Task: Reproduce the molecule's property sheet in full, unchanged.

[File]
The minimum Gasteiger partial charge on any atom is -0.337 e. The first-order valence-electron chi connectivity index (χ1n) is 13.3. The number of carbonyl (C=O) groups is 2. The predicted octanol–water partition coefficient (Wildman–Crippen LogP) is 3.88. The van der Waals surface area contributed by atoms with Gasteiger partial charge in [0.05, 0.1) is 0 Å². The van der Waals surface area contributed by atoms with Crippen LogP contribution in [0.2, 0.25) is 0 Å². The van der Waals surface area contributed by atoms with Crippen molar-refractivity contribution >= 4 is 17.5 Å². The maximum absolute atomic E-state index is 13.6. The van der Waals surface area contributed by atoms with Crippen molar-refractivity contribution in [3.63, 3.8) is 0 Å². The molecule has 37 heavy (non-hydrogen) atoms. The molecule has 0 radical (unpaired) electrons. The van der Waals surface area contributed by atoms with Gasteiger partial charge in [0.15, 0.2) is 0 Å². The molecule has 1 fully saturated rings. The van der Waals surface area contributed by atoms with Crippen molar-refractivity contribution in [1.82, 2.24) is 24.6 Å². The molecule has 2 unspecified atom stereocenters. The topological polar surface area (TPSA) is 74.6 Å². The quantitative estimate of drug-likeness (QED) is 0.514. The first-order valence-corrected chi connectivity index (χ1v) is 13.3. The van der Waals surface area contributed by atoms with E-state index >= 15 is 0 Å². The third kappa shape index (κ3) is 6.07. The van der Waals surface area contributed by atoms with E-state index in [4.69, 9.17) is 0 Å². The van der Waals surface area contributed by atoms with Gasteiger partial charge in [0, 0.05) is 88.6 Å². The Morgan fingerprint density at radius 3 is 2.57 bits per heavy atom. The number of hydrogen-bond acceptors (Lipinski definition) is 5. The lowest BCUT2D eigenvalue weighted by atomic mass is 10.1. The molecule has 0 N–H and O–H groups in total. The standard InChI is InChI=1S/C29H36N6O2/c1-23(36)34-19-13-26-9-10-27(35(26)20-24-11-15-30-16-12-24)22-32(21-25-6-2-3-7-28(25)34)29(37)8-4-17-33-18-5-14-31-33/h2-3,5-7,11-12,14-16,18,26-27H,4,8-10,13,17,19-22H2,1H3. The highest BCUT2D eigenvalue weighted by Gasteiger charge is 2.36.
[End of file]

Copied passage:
The minimum Gasteiger partial charge on any atom is -0.337 e. The first-order valence-electron chi connectivity index (χ1n) is 13.3. The number of carbonyl (C=O) groups is 2. The predicted octanol–water partition coefficient (Wildman–Crippen LogP) is 3.88. The van der Waals surface area contributed by atoms with Gasteiger partial charge in [0.05, 0.1) is 0 Å². The van der Waals surface area contributed by atoms with Crippen LogP contribution in [0.2, 0.25) is 0 Å². The van der Waals surface area contributed by atoms with Crippen molar-refractivity contribution >= 4 is 17.5 Å². The maximum absolute atomic E-state index is 13.6. The van der Waals surface area contributed by atoms with Crippen molar-refractivity contribution in [3.63, 3.8) is 0 Å². The molecule has 37 heavy (non-hydrogen) atoms. The molecule has 0 radical (unpaired) electrons. The van der Waals surface area contributed by atoms with Gasteiger partial charge in [0.15, 0.2) is 0 Å². The molecule has 1 fully saturated rings. The van der Waals surface area contributed by atoms with Crippen molar-refractivity contribution in [1.82, 2.24) is 24.6 Å². The molecule has 2 unspecified atom stereocenters. The topological polar surface area (TPSA) is 74.6 Å². The quantitative estimate of drug-likeness (QED) is 0.514. The first-order valence-corrected chi connectivity index (χ1v) is 13.3. The van der Waals surface area contributed by atoms with E-state index >= 15 is 0 Å². The third kappa shape index (κ3) is 6.07. The van der Waals surface area contributed by atoms with E-state index in [4.69, 9.17) is 0 Å². The van der Waals surface area contributed by atoms with Gasteiger partial charge in [0, 0.05) is 88.6 Å². The Morgan fingerprint density at radius 3 is 2.57 bits per heavy atom. The number of hydrogen-bond acceptors (Lipinski definition) is 5. The lowest BCUT2D eigenvalue weighted by atomic mass is 10.1. The molecule has 0 N–H and O–H groups in total. The standard InChI is InChI=1S/C29H36N6O2/c1-23(36)34-19-13-26-9-10-27(35(26)20-24-11-15-30-16-12-24)22-32(21-25-6-2-3-7-28(25)34)29(37)8-4-17-33-18-5-14-31-33/h2-3,5-7,11-12,14-16,18,26-27H,4,8-10,13,17,19-22H2,1H3. The highest BCUT2D eigenvalue weighted by Gasteiger charge is 2.36.